This book provides an account of the University of Manchester's struggle to meet the government's demands for the rapid expansion of higher education in the 1950s and the 1960s. It looks at the University's ambitious building programme: the controversial attempts to reform its constitution and improve its communications amid demands for greater democracy in the workplace, the struggle to retain its old pre-eminence in a competitive world where new ‘green field’ universities were rivalling older civic institutions. The book tells the story, not just from the point of view of administrators and academics, but also from those of students and support staff (such as secretaries, technicians and engineers). It not only uses official records, but also student newspapers, political pamphlets and reminiscences collected through interviews.
This book provides a detailed consideration of the history of racing in British culture and society, and explores the cultural world of racing during the interwar years. The book shows how racing gave pleasure even to the supposedly respectable middle classes and gave some working-class groups hope and consolation during economically difficult times. Regular attendance and increased spending on betting were found across class and generation, and women too were keen participants. Enjoyed by the royal family and controlled by the Jockey Club and National Hunt Committee, racing's visible emphasis on rank and status helped defend hierarchy and gentlemanly amateurism, and provided support for more conservative British attitudes. The mass media provided a cumulative cultural validation of racing, helping define national and regional identity, and encouraging the affluent consumption of sporting experience and a frank enjoyment of betting. The broader cultural approach of the first half of the book is followed by an exploration if the internal culture of racing itself.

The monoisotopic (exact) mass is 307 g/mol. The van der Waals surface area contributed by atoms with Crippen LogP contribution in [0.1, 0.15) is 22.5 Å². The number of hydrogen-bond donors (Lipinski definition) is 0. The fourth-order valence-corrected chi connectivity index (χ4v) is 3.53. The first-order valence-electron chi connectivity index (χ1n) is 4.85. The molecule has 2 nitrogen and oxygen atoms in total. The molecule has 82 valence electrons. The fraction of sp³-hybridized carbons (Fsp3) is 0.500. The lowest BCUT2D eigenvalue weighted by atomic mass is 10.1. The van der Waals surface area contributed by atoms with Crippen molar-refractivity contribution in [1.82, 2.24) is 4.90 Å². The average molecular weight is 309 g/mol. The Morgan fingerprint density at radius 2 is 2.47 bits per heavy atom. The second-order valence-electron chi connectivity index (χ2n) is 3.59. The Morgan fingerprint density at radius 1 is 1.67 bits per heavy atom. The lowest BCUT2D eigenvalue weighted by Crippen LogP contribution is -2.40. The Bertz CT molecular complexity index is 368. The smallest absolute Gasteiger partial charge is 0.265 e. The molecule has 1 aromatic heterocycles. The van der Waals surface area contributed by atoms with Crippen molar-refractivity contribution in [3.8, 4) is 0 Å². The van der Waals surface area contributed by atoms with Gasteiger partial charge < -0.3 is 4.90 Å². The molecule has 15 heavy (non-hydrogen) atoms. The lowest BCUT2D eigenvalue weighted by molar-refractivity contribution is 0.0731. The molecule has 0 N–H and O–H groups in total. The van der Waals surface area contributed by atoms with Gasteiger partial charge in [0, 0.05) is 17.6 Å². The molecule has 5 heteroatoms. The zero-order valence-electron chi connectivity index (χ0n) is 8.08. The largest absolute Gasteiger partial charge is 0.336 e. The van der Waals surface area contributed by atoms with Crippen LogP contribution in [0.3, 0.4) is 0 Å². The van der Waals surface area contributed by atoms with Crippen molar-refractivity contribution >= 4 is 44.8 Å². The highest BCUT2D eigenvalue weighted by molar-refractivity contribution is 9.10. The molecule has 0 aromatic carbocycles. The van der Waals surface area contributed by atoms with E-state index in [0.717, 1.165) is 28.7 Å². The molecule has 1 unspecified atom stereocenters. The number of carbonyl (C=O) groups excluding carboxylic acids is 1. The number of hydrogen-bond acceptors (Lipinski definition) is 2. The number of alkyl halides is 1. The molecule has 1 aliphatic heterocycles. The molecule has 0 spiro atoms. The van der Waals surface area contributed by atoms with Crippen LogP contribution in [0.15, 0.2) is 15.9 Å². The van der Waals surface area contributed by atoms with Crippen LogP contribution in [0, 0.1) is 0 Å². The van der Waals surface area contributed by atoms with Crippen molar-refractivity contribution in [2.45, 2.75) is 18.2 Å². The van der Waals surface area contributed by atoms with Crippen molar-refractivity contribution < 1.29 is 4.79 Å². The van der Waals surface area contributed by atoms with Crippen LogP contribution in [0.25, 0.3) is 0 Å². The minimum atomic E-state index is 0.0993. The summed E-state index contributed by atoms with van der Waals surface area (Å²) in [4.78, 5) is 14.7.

Lawyers had been producing reports of trials and appellate proceedings in order
to understand the law and practices of the Westminster courts since the Middle
Ages, and printed reports had appeared in the late fifteenth century. This book
considers trials in the regular English criminal courts in the eighteenth and
nineteenth centuries. It also considers the contribution of criminal lawyers in
developing the modern rules of evidence. The book explores the influence of
scientific and pseudoscientific knowledge on Victorian insanity trials and
trials for homosexual offences, respectively. The British Trials Collection
contains the only readily accessible and near-verbatim accounts of civil trials
from the 1760s, 1770s, and 1780s, decades crucial to understanding how the rules
of evidence developed. It might be thought that Defence of the Realm Acts (DORA)
or its regulations would have introduced trials in camera. The book presents a
comparative critique of war crimes trials before the International Military
Tribunals at Nuremberg and Tokyo and the International Tribunals for the former
Yugoslavia and for Rwanda. The first spy trial by court martial after the legal
change in 1915 was that of Robert Rosenthal, who was German. The book also
considers the principal features of the first war crimes trial of the
twenty-first century in terms of personnel and procedures, the alleged crimes,
and issues of legality and legitimacy. It also speculates on the narratives or
non-narratives of the trial and how these may impact on the professed aims and
objectives of the litigation.